Sports is like a dance. The fighter enters the ring and is met with his mirror self. The two dance around the confined space, looking and waiting for the time to strike. The sprinters take their starting spots, and at the firing of a pistol, they are off, running in perfect unison like a zebra herd before one, in the cluster of legs and arms moving, sticks out to make a perfect image.
Or, we can look at Russell and Chamberlain. Two men. No, two Goliaths enter the space only 16 ft wide. One stands at 6’10 with a wingspan of a man 7’4. The other stands at 7’1 and close to 300 lbs. The two move together, like a shadow, as one attempts to position himself to take the ball and put it in the hoop. The other does all he can to prevent this.
This is the war that Russell was talking about. This is the chaos part of the controlled chaos of sports. Like the heroes and gods of Greek mythology, like Achilles or Perseus, the athletes in these games are at the peak of physical strength and fitness. There is both a beauty to the ballet of sports, but also intense emotion and anger in it, just like Stravinsky’s magnum opus.
There is a beauty in watching the defensive talents of Muhammad Ali and Floyd Mayweather Jr. Ali, as tall and long as he is, moves so smoothly as he keeps his hands at his side and simply backs his head away from oncoming jabs. Mayweather gets close to his opponents, mocking them to hit him, and in a barrage of punches, he leaves danger unmarked. And there is a beauty in Mike Tyson and the power he generates. Ducking and weaving like a hummingbird close enough where his 5’10 frame can generate the power to knock down a grown man, like a woodsman chopping down a great redwood towering over him.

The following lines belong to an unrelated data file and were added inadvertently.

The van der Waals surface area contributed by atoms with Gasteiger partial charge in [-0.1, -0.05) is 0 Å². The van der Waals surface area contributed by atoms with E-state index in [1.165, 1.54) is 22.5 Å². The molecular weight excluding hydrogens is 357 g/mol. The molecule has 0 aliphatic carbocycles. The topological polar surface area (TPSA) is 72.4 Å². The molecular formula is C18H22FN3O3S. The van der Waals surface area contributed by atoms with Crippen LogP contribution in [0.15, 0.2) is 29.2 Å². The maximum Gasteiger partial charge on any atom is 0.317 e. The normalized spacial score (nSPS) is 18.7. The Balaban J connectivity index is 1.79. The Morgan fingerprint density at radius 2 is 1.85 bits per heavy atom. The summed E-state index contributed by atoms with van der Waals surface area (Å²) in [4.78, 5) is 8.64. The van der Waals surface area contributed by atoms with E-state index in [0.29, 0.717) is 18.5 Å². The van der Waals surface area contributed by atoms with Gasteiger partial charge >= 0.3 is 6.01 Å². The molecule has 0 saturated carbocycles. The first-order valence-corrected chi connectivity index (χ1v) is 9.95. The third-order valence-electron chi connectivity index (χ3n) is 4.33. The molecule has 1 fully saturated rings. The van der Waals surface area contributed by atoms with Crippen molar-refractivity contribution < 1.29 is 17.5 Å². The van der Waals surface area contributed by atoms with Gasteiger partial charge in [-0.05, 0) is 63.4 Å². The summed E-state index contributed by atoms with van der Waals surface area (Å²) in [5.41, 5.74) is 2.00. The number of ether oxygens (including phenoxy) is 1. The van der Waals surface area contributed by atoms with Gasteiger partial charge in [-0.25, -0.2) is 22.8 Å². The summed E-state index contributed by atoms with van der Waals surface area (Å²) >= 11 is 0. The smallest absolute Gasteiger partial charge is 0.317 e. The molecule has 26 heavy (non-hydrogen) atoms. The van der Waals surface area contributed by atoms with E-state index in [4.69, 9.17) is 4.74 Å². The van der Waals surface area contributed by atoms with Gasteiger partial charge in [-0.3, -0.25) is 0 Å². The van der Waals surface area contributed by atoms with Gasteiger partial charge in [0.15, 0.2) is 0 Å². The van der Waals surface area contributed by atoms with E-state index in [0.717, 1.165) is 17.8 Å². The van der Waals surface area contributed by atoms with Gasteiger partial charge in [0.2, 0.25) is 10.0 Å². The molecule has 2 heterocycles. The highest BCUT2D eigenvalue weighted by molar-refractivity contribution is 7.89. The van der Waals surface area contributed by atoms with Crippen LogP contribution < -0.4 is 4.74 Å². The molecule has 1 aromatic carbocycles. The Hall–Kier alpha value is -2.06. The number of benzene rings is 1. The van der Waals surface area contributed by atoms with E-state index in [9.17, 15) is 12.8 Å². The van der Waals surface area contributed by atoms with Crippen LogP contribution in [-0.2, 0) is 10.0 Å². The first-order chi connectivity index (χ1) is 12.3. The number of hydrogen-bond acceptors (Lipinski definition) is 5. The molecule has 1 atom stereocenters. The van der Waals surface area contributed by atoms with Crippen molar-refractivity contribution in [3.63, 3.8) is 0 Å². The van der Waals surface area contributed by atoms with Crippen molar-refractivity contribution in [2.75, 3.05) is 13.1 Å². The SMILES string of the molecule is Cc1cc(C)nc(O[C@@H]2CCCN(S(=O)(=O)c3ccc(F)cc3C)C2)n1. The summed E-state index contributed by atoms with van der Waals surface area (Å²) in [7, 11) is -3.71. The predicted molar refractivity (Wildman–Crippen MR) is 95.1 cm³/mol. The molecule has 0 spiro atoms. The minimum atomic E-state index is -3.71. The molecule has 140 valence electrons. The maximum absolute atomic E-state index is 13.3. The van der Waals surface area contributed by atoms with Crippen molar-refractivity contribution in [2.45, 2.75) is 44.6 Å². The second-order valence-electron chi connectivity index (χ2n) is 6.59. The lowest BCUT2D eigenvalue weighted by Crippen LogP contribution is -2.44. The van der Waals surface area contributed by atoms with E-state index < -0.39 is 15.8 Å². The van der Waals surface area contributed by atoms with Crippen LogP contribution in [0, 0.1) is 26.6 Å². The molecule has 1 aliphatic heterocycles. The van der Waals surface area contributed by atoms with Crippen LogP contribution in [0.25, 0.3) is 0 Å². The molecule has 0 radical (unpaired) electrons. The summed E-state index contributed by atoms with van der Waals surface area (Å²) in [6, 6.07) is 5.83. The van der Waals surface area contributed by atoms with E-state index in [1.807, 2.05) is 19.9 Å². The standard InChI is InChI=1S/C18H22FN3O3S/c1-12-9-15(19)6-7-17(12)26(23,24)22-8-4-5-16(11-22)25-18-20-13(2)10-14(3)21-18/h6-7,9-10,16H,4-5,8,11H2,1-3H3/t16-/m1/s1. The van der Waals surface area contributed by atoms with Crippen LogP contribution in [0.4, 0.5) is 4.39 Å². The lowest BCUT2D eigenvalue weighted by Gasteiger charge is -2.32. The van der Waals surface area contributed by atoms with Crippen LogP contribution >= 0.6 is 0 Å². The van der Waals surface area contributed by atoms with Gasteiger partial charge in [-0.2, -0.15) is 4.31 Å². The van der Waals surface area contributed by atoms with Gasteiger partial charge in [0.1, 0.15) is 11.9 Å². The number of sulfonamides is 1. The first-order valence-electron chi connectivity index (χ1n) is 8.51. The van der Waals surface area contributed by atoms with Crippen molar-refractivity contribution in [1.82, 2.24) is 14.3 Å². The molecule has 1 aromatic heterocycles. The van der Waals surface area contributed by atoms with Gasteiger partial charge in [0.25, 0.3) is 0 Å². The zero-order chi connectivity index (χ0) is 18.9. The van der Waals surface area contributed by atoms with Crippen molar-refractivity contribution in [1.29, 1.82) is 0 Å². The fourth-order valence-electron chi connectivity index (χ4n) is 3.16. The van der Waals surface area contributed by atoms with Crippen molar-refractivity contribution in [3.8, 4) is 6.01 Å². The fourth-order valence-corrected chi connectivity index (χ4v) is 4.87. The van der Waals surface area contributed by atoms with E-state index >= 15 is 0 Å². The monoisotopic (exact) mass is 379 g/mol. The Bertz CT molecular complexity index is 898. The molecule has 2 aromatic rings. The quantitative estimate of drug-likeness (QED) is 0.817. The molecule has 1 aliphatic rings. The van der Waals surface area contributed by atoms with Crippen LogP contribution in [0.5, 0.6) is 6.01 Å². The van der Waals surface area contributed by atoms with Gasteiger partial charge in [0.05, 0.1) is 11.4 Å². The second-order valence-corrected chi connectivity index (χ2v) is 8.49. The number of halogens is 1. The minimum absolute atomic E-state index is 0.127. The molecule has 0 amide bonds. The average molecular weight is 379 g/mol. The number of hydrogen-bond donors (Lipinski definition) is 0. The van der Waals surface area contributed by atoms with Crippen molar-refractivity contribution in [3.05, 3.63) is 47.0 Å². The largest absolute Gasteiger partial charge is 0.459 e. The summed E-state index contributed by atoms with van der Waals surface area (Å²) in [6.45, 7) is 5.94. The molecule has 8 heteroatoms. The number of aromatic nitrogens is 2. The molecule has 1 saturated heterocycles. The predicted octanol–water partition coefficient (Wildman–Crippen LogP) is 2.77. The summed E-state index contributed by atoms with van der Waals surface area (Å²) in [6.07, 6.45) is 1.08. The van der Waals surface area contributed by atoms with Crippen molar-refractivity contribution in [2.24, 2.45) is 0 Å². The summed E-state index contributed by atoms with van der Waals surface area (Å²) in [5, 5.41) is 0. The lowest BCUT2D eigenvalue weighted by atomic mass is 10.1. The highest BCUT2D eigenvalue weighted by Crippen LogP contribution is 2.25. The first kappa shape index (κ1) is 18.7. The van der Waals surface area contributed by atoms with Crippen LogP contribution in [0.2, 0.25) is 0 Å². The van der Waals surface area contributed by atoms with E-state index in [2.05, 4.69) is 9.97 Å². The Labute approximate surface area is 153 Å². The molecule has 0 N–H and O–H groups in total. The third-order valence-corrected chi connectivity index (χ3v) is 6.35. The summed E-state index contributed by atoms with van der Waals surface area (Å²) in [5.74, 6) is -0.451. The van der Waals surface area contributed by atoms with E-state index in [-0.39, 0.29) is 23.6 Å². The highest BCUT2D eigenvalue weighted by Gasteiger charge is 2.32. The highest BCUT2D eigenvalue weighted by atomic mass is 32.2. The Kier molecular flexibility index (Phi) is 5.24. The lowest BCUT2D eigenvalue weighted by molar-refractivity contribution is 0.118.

In recent years, Sports Illustrated realized this and published an issue with athletes around the sports world posing nude to show off their physique, like the statues of Classical antiquity. Unlike the also popular edition of the magazine, which more resembles something out of Hustler or Playboy, the focus is not just the sexualization of the athletes’ bodies, but the power as well. These athletes put in tremendous hours of work and dieting to do their crafts, which is probably the best way to describe their sports. It is a craft which required a lifetime of dedication in order to understand to build up the mental capacity to perform it, as well as the physical tear the body endures.
Some art looks likes Da Vinci or Michelangelo, painting and sculpting magnificent images of Christendom during the Renaissance. Others are Salvador Dali putting a lobster on a phone or Andy Warhol copy and pasting Campbell’s soup. Some are “Swan Lake” and others are the “Rite of Spring.” Art can take many different forms, or in the case of music, no form at all. Why should that change just because the artist performs on television at 9 o’clock?